Scoliosis: A Very Common Problem for Women
For women, scoliosis can still be even more problematic and painful due to menopause and osteoporosis. Learn the symptoms of scoliosis in this article.
Scoliosis is a condition in which your spinal column has an abnormal curvature.
It’s likely that simply saying or reading this word makes you immediately think of children. This is a congenital problem that many young people in the world live with. And, for most cases, after using the classic orthopedic apparatus, it can be corrected.
Now, a good number of people in our society have some kind of scoliosis as a result of a slow osteoporosis process.
Women who have already reached menopause, are the ones who experience torsions and rotations in the curve of their spine. This happens to the point where x-rays show these very characteristic curves in the shape of a “C” or an “S.”
It can be said that this deformation is also painful and affects your postural axis. In some cases, it can be severe. It can lead to a striking deformity where the person sees their spine sink inside or where their pelvis slips off to one side.
This is a fear that isn’t talked about frequently. Today, we’ll take a look at its symptoms and treatment.
Scoliosis affects females at a higher rate
Congenital scoliosis also affects a slightly larger number of girls than boys.
At the same time, reaching the adult age, women are also the ones who experience greater bone and joint problems.
So, scoliosis is a condition that can appear distinctly when menopause arrives.
Thanks to a study carried out by the John Hopkins Hospital and published in the magazine American Journal of Neuroradiology, they have confirmed this data once again.
However, they also solidified some more interesting pieces of information.
One of them is the fact that a large part of scoliosis cases is light. And, only 17% were moderate or severe.
Why does scoliosis appear?
Scoliosis in adults gets the name degenerative scoliosis. With just this name, it gives some clues to the origin and the cause that determines this abnormal curve in your spinal column.
- In general, scoliosis in adults appears markedly after 65 years of age.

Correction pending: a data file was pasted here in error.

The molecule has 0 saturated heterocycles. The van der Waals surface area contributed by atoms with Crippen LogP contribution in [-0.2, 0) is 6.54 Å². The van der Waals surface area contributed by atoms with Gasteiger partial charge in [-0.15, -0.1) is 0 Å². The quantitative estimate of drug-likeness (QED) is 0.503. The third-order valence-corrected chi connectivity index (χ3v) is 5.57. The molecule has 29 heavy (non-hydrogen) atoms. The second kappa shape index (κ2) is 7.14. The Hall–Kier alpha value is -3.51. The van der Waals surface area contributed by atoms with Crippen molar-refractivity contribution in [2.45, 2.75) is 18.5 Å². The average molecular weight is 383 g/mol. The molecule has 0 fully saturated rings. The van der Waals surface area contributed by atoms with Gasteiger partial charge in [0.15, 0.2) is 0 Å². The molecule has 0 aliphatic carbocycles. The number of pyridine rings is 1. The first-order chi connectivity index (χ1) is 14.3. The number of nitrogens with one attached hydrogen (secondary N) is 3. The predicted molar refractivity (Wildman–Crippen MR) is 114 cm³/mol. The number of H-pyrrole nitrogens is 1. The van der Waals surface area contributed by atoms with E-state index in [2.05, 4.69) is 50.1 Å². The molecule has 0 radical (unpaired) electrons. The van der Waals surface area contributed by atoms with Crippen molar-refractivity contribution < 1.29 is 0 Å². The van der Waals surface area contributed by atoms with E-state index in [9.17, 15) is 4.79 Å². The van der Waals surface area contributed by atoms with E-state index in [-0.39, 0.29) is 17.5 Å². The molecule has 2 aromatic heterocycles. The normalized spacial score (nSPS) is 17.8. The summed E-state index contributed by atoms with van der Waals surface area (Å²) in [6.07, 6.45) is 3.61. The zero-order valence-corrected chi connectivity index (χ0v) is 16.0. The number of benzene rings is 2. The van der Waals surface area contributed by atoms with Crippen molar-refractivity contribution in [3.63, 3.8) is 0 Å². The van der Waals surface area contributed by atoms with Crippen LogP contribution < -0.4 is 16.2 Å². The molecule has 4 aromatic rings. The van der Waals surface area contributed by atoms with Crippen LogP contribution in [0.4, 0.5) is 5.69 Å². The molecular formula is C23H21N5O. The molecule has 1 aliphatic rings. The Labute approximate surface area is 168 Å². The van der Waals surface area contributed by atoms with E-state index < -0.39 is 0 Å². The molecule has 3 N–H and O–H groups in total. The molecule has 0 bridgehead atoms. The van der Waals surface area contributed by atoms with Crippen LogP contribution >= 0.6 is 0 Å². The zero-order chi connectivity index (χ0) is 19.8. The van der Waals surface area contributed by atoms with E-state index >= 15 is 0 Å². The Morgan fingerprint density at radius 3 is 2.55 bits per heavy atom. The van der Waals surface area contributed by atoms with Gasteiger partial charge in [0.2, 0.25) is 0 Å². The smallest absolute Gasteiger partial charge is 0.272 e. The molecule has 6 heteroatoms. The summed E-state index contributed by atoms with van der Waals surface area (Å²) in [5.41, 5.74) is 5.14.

- However, in women, it can start to show symptoms after 40 or 50 years of age.
- This is when the effects of menopause affect the quality, strength, and resistance of your bones and joints.
- At the same time, you should remember that osteoarthritis or arthrosis is localized in a special way in the smallest joints of your spine.
What are the symptoms that degenerative scoliosis presents?
At the beginning, this light deformity doesn’t give too many clues. There are those who usually think that it’s a simple problem with ligaments.
However, little by little, we can feel numbness, stabbing in your lower middle back, hands or legs falling asleep…
- It’s common to feel a great exhaustion.
- Sometimes, it’s difficult to breathe.
- The pain is more intense in the mornings and when you’re sitting. In other words. resting makes the symptoms worse.
- The symptoms, like we usually look for, are more evident when the person sees the deformity for themselves: their spine is out of place, one shoulder raises higher than the other, a light “hunchback,” noticing they’ve lost a few inches of height…
Differences between degenerative scoliosis and juvenile scoliosis
Scoliosis in adolescents can appear between 10 and 18 years old. And this happens without really knowing why. As we’ve said at the beginning, Scoliosis is, in the majority of cases, congenital.
But, in degenerative scoliosis, we do know the cause. What is still more important: the misalignment of the spine tends to grow by at least 1 or 2 grades each year.
Treatment for scoliosis in adults
Surgical treatment isn’t always possible or recommended. From there the patient needs to focus on the problem from a multidimensional point of view. They do this with the help of the right professionals.
To do this, you need to make use of the following focuses.
- Pharmacological: There are many medications that relieve the pain. These include the classic ibuprofen or acetaminophen. Above all, these reduce the level of inflammation in your joints.
Epidural injections are another option.
- Physical therapies for scoliosis in adults. In this case, we have help from good physical therapy to aquatic therapies, or chiropractic alternative medicine, or a compliment that helps you treat multiple neuromusculoskeletal problems.
The best thing is to not just stay with one treatment. To increase your quality of life if you suffer from scoliosis you need to take advantage of everything that good medical professionals tell you.
This way, you can use more new therapies and strategies that help you to have a better quality of life as much as is possible.